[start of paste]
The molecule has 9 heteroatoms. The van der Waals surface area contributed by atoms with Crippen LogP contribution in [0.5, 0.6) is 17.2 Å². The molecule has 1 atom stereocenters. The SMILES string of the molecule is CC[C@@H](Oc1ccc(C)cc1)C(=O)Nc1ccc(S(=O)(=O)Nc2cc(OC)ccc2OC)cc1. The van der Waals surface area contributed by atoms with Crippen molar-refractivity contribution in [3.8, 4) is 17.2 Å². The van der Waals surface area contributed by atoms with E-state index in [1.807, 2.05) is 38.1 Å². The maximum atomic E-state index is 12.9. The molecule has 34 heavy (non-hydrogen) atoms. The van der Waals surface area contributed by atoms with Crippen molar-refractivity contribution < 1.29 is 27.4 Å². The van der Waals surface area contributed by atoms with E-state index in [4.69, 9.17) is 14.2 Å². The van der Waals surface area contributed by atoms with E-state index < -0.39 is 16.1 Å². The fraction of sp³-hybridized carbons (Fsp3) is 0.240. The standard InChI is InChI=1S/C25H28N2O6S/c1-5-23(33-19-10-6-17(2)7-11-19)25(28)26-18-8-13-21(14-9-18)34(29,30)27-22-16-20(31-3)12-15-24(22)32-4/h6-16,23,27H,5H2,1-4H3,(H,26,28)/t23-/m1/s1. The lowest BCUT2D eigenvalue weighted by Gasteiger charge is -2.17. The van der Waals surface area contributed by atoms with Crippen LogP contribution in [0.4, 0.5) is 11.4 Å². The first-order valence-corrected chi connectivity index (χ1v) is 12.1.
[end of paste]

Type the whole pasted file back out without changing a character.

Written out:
The molecule has 9 heteroatoms. The van der Waals surface area contributed by atoms with Crippen LogP contribution in [0.5, 0.6) is 17.2 Å². The molecule has 1 atom stereocenters. The SMILES string of the molecule is CC[C@@H](Oc1ccc(C)cc1)C(=O)Nc1ccc(S(=O)(=O)Nc2cc(OC)ccc2OC)cc1. The van der Waals surface area contributed by atoms with Crippen molar-refractivity contribution in [3.8, 4) is 17.2 Å². The van der Waals surface area contributed by atoms with E-state index in [1.807, 2.05) is 38.1 Å². The maximum atomic E-state index is 12.9. The molecule has 34 heavy (non-hydrogen) atoms. The van der Waals surface area contributed by atoms with Crippen molar-refractivity contribution < 1.29 is 27.4 Å². The van der Waals surface area contributed by atoms with E-state index in [4.69, 9.17) is 14.2 Å². The van der Waals surface area contributed by atoms with E-state index < -0.39 is 16.1 Å². The fraction of sp³-hybridized carbons (Fsp3) is 0.240. The standard InChI is InChI=1S/C25H28N2O6S/c1-5-23(33-19-10-6-17(2)7-11-19)25(28)26-18-8-13-21(14-9-18)34(29,30)27-22-16-20(31-3)12-15-24(22)32-4/h6-16,23,27H,5H2,1-4H3,(H,26,28)/t23-/m1/s1. The lowest BCUT2D eigenvalue weighted by Gasteiger charge is -2.17. The van der Waals surface area contributed by atoms with Crippen LogP contribution in [0.4, 0.5) is 11.4 Å². The first-order valence-corrected chi connectivity index (χ1v) is 12.1.